Last week I had the opportunity to sit down with a fabulously talented writer and speaker who was in town to give a lecture on motherhood. Since the event was in the evening, she had some time to kill and I figured what more relaxing thing could I offer her than brunch at my favorite restaurant surrounded by 3 mewling, jam-covered children? What mother of 8 who, having flown across the country to escape her own brood, wouldn’t relish the opportunity?
Anyway, that’s how I ended up eating eggs benedict with Lisa Lickona, who was gracious and funny and entertaining and didn’t bat an eyelash when I stripped Evie from the waist down on the patio lawn in plain view of all the other diners because I didn’t feel like heading to the restroom for the 15th time for something as simple as a diaper change.
We circled around all kinds of fascinating topics, but there was one thing she shared in particular that really stuck with me. Her own parents, she explained, divorced when she was in grad school, sending shock waves through her universe.
Throughout the tumult and pain of the years following, she recounted that it was her mother’s difficulty with the Church’s teachings on divorce and remarriage that kept her in relationship with Christ through it all.
Her mom, she explained, was so mad that she couldn’t receive Communion. She was so hurt that her new “marriage” wasn’t recognized by the Church as such. And she wanted her children to take sides. Hers, particularly, not the Church’s.
Then she told me something wild. She said that in a very real way, the Church’s response to her parent’s divorce provided a tremendous source of comfort to her and her siblings.
You read that right. She was comforted by the Catholic response to divorce and remarriage, which says, essentially, not ideal to the former and not possible of the latter.
In other words, divorce is never the solution, and remarriage is actually not possible.
There is a common misunderstanding that instead of divorces, we Catholics have annulments which are basically just religious divorces. Or something.
But that’s not the case. The Catholic Church teaches – has always taught – that what God has joined, no man must separate. And in fact the Church does not have the power to dissolve a licitly contracted marriage. Plain English: if two people contract a valid, sacramental marriage…there’s no getting out. Well, there’s one way, and it’s through the morgue.
Catholics cannot get divorced because marriage is a lifelong covenant. As long as both spouses are living, the marriage is, too.
Annulment, which I’ll cover in greater detail another day, is the process by which the Church determines the validity of the marriage itself, in other words, was a marriage actually contracted? Was something missing from the get-go (free consent, openness to life, exclusivity, to name a few…) that prevented a sacramental marriage in the first place?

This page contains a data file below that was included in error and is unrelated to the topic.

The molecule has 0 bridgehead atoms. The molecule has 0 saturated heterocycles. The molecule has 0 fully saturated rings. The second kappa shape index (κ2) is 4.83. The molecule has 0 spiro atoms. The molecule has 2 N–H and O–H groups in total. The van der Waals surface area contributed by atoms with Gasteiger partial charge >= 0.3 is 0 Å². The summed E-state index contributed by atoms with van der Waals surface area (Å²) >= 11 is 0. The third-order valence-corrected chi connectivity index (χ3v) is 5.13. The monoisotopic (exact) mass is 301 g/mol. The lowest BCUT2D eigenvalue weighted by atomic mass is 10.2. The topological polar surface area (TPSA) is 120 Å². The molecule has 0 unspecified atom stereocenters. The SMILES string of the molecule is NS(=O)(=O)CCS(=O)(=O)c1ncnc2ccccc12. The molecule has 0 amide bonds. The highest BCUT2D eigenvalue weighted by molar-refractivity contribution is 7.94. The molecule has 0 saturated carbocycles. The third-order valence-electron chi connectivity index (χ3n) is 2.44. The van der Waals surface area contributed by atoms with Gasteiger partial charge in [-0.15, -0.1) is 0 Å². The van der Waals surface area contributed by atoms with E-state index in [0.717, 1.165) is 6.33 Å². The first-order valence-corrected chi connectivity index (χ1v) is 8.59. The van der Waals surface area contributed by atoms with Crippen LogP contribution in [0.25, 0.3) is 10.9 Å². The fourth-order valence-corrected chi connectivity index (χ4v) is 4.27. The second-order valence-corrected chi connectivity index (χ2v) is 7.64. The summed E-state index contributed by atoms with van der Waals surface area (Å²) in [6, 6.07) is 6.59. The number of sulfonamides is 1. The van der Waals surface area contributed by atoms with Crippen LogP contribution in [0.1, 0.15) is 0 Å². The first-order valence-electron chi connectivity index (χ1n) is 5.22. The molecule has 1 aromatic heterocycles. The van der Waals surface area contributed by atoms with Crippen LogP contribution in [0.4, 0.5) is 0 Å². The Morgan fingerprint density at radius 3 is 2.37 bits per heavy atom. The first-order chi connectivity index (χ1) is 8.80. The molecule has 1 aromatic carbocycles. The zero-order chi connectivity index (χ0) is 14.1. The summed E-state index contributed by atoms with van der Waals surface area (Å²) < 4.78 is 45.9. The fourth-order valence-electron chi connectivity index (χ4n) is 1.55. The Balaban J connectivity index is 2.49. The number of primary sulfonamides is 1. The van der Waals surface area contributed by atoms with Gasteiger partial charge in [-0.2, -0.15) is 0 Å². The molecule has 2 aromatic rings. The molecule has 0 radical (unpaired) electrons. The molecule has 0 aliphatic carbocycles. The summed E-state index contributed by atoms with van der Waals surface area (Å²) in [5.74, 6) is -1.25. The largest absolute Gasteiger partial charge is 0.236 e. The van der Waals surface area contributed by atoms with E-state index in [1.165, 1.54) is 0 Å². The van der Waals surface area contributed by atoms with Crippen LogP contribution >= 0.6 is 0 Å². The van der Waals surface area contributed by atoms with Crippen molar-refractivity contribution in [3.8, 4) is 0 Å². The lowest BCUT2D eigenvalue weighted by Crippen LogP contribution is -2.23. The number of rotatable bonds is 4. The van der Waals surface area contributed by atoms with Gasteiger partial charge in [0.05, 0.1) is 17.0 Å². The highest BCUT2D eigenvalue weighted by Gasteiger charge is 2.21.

When Lisa’s parents called it quits on their marriage, they weren’t just walking away from their covenant with each other; they were also walking away from the covenant they’d made with God. And God doesn’t walk out on covenants.
What was incredibly painful for her mother was actually immensely comforting to the children left in the ruins, because the Church recognized, as they did, that something had gone wrong.
That there was a real wound, a real suffering, and a real loss when mom and dad walked away from one another. And that it would be fair to no one to permit things to continue on, business as usual, when in fact their family had suffered a terrible rupture.
That’s why remarriage isn’t an option for Catholics. Because as long as both spouses are alive, they’re still married…to each other. Even in the most unimaginably difficult circumstances. Even if one, or both, get “remarried” to somebody else.
Do you see the complications that ensue?
But more importantly, do you see where the greatest suffering lies?
It’s in the lives of their children.
Children are the real victims of divorce, and they’re the reason that marriages must be preserved at all cost. Sometimes at unimaginably great costs.
But what’s the alternative?
Look around. Look at our society, so full of insecure and wounded people whose parents thought first of themselves and only later of the innocent little lives torn apart by adult decisions. Look at all the young people unwilling or unable to commit to relationships of their own, so scarred and gun-shy from the experiences of their youth.
We spend a lot of time talking about the need to support and minister to divorced couples, but very little time addressing the needs of their children, for whom the fabric of the very universe has just ruptured.
The Church’s firm and loving response to divorced and “remarried” Catholics is actually the most sane, compassionate, and logical response possible: “you have made a mistake, come, let us try to make it right, and let us not further your destruction by refusing to acknowledge the mistake.”
And, perhaps most importantly, she says to the children, your suffering is real, and you have lost something irreplaceable. We cannot look the other way and pretend otherwise.
It’s a small comfort in a crisis of epidemic proportions, but it’s something.